The boss of the world"s largest shipping conglomerate has advocated the use of nuclear power onboard merchant ships.
In an extraordinary question and answer session here in Shanghai the boss of the world"s largest shipping conglomerate has advocated the use of nuclear power onboard merchant ships.
Outlining the container alliance CKYH"s decision to push ahead with super slow steaming, COSCO ceo and president Capt Wei Jiafu said that the move was in part a green one. He then went on to say that he was in favour of using nuclear power onboard merchant ships as a further green initiative. "As they are already onboard submarines, why not cargo ships?" he mused. Later he spoke to Seatrade Asia Online and revealed COSCO is in talks with the national nuclear authorities to develop nuclear powered ships.
Earlier that morning Wei had said as much as 40% of the global total orderbook is under threat. Wei"s prediction is far higher than most analysts" at present. He was speaking at the Senior Maritime Forum coorganised by UBM and Seatrade at this year"s Marintec China. Citing "financing and cash flow problems in medium and small sized corporations" since the outbreak of the financial crisis, Wei said that his "personal feeling" was that "about 40% of newbuilding orders will be postponed or cancelled this year and next year". COSCO, itself, has cancelled 126 bulkers and postponed the delivery of a large swathe of boxships by one to two years.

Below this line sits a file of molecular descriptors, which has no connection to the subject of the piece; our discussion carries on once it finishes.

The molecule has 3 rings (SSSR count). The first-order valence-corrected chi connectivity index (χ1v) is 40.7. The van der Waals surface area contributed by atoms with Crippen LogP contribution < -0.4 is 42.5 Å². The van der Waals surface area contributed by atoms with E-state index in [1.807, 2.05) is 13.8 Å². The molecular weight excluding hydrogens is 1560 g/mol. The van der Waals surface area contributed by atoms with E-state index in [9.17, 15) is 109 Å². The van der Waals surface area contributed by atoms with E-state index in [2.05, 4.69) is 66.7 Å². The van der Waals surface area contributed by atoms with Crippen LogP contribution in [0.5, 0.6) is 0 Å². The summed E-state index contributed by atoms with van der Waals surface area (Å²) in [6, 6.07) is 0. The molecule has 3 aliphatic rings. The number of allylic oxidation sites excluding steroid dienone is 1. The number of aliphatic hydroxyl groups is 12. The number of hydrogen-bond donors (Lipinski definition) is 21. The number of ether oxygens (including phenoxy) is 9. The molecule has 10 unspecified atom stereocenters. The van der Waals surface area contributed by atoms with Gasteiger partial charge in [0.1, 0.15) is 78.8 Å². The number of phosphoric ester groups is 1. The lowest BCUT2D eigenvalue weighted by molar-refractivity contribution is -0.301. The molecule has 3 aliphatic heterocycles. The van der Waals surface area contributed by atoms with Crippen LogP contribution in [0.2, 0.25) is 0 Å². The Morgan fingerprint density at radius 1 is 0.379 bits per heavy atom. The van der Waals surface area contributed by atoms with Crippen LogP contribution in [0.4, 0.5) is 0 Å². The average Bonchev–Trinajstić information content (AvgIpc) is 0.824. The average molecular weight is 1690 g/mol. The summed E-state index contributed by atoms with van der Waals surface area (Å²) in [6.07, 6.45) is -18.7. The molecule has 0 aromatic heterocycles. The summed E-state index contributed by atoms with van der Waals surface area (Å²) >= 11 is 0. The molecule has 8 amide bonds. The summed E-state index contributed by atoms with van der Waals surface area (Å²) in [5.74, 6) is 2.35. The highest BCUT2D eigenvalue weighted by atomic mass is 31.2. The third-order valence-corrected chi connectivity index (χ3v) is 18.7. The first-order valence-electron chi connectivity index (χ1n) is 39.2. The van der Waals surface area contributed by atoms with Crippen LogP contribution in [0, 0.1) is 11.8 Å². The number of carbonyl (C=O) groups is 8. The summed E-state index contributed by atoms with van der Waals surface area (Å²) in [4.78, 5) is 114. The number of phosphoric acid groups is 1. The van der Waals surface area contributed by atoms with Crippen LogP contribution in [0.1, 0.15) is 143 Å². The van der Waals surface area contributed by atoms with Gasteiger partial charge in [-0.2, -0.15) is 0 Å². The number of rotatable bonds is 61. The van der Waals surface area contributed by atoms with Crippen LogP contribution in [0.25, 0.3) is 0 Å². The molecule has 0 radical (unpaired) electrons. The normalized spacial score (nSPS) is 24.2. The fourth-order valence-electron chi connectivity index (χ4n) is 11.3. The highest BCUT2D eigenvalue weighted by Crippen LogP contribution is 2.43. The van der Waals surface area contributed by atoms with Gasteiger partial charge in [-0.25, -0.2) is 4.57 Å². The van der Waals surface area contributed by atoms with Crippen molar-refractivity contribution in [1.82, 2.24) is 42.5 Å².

Wei attacked those who had speculated on the FFA markets in the past, saying that forward freight agreements were originally intended "to balance risk", but fell prey to speculators in the bull market. Now they have reverted to more cautious times, with Wei observing, "People are handling this business more rationally."
In his speech, which opened Wednesday"s session, Wei also heaped praise on fellow Chinese owner, Gao Yanming, who heads up Hebei Ocean Shipping Co (HOSCO). Gao called earlier this year for owners to scrap older ships, convert ship types, and postpone or cancel deliveries. "He played a big role in promoting the world shipping community to eliminate old tonnage and ease the pressure of oversupply capacity," Wei said.